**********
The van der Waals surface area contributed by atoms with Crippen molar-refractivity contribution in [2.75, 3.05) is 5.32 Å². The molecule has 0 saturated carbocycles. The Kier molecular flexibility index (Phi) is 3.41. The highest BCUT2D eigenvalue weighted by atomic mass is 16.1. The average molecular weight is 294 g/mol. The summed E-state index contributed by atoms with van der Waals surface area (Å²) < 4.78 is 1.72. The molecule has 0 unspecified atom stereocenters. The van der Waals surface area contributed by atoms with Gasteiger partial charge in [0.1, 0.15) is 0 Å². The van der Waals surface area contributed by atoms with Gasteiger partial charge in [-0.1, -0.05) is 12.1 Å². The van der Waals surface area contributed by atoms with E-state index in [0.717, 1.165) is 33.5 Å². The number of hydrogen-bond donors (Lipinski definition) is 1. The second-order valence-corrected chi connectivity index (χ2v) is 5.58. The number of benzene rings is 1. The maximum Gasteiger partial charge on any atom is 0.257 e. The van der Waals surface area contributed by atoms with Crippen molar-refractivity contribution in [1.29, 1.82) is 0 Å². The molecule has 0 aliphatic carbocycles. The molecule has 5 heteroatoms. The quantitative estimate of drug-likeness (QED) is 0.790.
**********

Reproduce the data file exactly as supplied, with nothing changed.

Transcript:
The van der Waals surface area contributed by atoms with Crippen molar-refractivity contribution in [2.75, 3.05) is 5.32 Å². The molecule has 0 saturated carbocycles. The Kier molecular flexibility index (Phi) is 3.41. The highest BCUT2D eigenvalue weighted by atomic mass is 16.1. The average molecular weight is 294 g/mol. The summed E-state index contributed by atoms with van der Waals surface area (Å²) < 4.78 is 1.72. The molecule has 0 unspecified atom stereocenters. The van der Waals surface area contributed by atoms with Gasteiger partial charge in [0.1, 0.15) is 0 Å². The van der Waals surface area contributed by atoms with Gasteiger partial charge in [-0.1, -0.05) is 12.1 Å². The van der Waals surface area contributed by atoms with E-state index in [0.717, 1.165) is 33.5 Å². The number of hydrogen-bond donors (Lipinski definition) is 1. The second-order valence-corrected chi connectivity index (χ2v) is 5.58. The number of benzene rings is 1. The maximum Gasteiger partial charge on any atom is 0.257 e. The van der Waals surface area contributed by atoms with Crippen molar-refractivity contribution in [1.29, 1.82) is 0 Å². The molecule has 0 aliphatic carbocycles. The molecule has 5 heteroatoms. The quantitative estimate of drug-likeness (QED) is 0.790.